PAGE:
Comptes Rendus

Coastal karst aquifers and submarine springs: what future for their water resources?
Comptes Rendus. Géoscience, Volume 355 (2023) no. S1, pp. 487-500.


This paper is intended to be a reminder of a series of scientific works whose origin is largely attributable to G. de Marsily, without attempting to make an exhaustive overview of submarine springs and coastal karst aquifers. The main results show that coastal karst aquifers with their submarine outlets and the possibility of natural seawater intrusion are particularly fragile and must be studied and managed with appropriate tools. For the coming decades, the evolution of the climate as results from the IPCC scenarios leads us to question the effects of the increase of sea level on this coastal resource, and the effects of frequent and severe droughts, added to an increase in withdrawals from aquifers caused by the coastalisation of the population.

Cet article a pour objectif de rappeler une série de travaux scientifiques dont l’origine est largement attribuable à G. de Marsily, sans chercher à faire un tour d’horizon exhaustif des sources sous-marines et des aquifères karstiques côtiers. Les principaux résultats montrent que les aquifères karstiques côtiers avec leurs exutoires sous-marins et la possibilité d’intrusion naturelle d’eau de mer sont particulièrement fragiles et doivent être étudiés et gérés avec des outils appropriés. Pour les décennies à venir, l’évolution du climat telle qu’elle résulte des scénarios du GIEC nous conduit à nous interroger sur les effets de l’augmentation du niveau de la mer sur cette ressource côtière, et sur les effets de sécheresses sévères et plus fréquentes et de la montée du niveau marin, ajoutés à une augmentation des prélèvements dans les aquifères causée par la littoralisation de la population.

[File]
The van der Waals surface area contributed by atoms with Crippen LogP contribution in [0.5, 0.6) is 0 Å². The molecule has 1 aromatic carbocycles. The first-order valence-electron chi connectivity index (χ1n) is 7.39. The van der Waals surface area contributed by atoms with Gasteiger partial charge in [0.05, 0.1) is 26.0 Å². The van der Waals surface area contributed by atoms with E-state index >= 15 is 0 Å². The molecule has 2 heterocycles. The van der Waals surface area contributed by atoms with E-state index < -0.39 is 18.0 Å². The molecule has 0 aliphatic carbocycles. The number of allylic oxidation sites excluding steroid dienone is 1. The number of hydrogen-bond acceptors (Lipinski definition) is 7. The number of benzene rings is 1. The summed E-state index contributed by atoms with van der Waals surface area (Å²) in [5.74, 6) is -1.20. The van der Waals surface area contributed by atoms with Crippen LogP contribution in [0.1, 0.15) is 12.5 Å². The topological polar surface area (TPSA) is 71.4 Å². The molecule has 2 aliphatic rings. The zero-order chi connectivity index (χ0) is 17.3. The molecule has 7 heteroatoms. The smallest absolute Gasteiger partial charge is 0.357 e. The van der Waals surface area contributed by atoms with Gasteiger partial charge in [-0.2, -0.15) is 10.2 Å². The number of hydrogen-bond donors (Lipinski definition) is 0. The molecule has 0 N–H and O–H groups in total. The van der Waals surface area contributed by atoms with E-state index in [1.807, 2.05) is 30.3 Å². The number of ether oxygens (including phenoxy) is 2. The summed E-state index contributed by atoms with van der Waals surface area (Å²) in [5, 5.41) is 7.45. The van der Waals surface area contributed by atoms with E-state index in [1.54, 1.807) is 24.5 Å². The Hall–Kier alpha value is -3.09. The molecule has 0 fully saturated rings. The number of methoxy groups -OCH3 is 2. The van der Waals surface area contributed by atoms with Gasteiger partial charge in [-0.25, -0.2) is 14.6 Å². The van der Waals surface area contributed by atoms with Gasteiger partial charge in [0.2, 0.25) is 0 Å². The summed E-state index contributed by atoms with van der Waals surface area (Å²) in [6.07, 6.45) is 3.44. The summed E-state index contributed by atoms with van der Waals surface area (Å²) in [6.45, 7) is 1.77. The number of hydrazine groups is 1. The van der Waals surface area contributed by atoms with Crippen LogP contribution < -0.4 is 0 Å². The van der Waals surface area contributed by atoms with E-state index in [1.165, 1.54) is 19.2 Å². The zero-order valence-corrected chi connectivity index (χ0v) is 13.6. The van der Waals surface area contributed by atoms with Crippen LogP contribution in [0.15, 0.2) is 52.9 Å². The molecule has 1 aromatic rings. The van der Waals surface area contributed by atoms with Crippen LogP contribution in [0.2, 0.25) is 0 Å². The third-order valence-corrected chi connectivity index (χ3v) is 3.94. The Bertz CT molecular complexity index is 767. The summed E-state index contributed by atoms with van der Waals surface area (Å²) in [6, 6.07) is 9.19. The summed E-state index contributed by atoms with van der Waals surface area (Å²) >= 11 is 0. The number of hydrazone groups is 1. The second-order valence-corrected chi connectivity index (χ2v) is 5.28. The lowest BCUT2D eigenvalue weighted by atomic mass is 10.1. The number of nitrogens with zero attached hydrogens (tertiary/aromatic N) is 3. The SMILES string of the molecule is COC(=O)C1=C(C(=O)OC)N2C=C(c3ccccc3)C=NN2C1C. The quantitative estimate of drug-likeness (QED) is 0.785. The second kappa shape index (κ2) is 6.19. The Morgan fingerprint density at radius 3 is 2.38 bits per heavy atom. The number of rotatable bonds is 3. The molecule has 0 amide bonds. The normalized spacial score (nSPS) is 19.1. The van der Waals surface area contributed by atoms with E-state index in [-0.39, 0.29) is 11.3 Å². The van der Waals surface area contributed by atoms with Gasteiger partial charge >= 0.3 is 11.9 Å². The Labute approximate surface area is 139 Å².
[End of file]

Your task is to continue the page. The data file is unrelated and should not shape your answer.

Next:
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Published online:
DOI: 10.5802/crgeos.168
Keywords: Groundwater, Resource, Management, Coastal karst, Submarine spring, Mediterranean
Mot clés : Eau souterraine, Ressource, Gestion, Karst littoral, Source sous-marine, Bassin méditerranéen

Perrine Fleury 1; Séverin Pistre 2; Michel Bakalowicz 2

1 BRGM direction régionale Occitanie, Montpellier, France
2 HSM, Univ. Montpellier, CNRS, IMT, IRD, Montpellier, France
License: CC-BY 4.0
Copyrights: The authors retain unrestricted copyrights and publishing rights
     author = {Perrine Fleury and S\'everin Pistre and Michel Bakalowicz},
     title = {Coastal karst aquifers and submarine springs: what future for their water resources?},
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     pages = {487--500},
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Perrine Fleury; Séverin Pistre; Michel Bakalowicz. Coastal karst aquifers and submarine springs: what future for their water resources?. Comptes Rendus. Géoscience, Volume 355 (2023) no. S1, pp. 487-500. doi : 10.5802/crgeos.168. https://comptes-rendus.academie-sciences.fr/geoscience/articles/10.5802/crgeos.168/